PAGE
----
Anywho, I’d also teach humility, open-mindedness, wonder, peacefulness, the ability to reason well and to treat arguments in a philosophical way. I’d teach them independence, social skills, emotional control, the value of a dollar (I.e. allowance would be based on what they give me back), and decisiveness.

  58. avatar

    I have and two boys 3 and a half and 15 months. Before I had kids, I wrote a plan on how I was going to parent my them. It’s changed since had kids but here are two things I am teaching my kids.

    You must take full responsibility for your choices and actions. You do not assign blame or responsibility to anyone else for the choices you make or the actions you take.

    Do not limit or confine their imagination. Make sure they play outside. Expose them to music and the arts. Show them how to come up with multiple solutions to problems, etc.

    But for me the most important element isn’t something you teach , it’s time spent with them. I make a conscious effort to spend a minimum of 4 hours per day with them. I can do that only because I have my own business and work from home. There is no better way for kids to learn than seeing you do the exact things you want to instill in them.

  59. avatar

    Yes, and once you’ve sat with those feelings and can articulate them, it’s also important to be unafraid to express what makes you uncomfortable and advocate to protect your own emotional well-being. Especially for girls.

    Sticking with it, owning feelings (recognizing, accepting and speaking up for them), and physical health (nutrition and activity) are my top three.

  60. avatar

    I have a three-year-old, and while I agree that perseverance and healthy habits are good lessons for them, it’s also my opinion that you really don’t teach them things, so much as live the lessons you want them to learn. I will buy cookies and and candy for kidlet; but he only gets one at a time, maybe once a day, and then only if he asks politely. Hence, discipline: limits, manners, and moderation, all in a cookie. And dear God: perserverance–that’s not something you have to teach a kid, trust me….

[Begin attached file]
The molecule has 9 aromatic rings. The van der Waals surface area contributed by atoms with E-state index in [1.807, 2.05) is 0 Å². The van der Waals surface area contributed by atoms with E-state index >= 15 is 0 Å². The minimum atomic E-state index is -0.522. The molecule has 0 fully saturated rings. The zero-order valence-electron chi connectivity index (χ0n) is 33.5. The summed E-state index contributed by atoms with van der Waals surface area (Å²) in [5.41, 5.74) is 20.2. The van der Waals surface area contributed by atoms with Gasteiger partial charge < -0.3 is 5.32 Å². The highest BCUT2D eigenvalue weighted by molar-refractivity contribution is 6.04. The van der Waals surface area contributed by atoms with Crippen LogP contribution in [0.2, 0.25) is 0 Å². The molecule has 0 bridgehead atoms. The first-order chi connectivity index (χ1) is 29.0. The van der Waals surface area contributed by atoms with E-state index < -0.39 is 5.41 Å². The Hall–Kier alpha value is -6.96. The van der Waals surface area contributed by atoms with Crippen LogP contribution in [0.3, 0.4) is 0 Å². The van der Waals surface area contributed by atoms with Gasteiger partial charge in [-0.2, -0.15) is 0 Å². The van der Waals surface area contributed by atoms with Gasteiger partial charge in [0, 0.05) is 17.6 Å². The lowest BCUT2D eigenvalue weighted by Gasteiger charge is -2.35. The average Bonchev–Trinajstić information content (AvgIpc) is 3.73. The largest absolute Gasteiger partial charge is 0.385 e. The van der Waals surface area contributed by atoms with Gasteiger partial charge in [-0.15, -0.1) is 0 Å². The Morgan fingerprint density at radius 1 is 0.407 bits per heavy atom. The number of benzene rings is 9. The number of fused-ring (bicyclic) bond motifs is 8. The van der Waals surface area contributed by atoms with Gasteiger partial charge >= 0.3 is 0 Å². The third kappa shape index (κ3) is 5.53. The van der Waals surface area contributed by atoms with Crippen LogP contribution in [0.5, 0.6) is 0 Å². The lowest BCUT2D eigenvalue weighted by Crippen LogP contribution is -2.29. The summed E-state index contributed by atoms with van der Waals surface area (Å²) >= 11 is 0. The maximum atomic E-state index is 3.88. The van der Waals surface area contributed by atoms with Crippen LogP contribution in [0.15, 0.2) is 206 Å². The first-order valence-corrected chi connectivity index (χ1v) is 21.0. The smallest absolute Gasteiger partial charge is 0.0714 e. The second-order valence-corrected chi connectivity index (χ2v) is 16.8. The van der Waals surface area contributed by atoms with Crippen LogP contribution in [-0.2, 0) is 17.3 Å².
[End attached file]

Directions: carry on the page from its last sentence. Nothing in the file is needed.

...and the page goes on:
I always think it’s funny to read these things from childless people who say, “My kid will never [whatever]”, not because they usually end up eating their words, but because I don’t think they really put much thought into *how* they’re going to do it. Long before kidlet threw his first temper tantrum, I knew exactly how I was going to handle it–and I did. Obviously you can’t plan for every contingency, but there are things that *will* happen (your kid will hate broccoli) and if you have a course of action in mind you can just follow it.

    What I want to teach my kid is the ability to say “F*ck it” to what’s expected and follow his own path. It could very well be that his path is the same as 99% of those out there, and if he chooses that then that’s okay. But if it isn’t, then that’s okay, too. He’s got to learn to have expectations for himself–I’ll work out how to get to Point B with him, but he’s got to figure out what Point B is.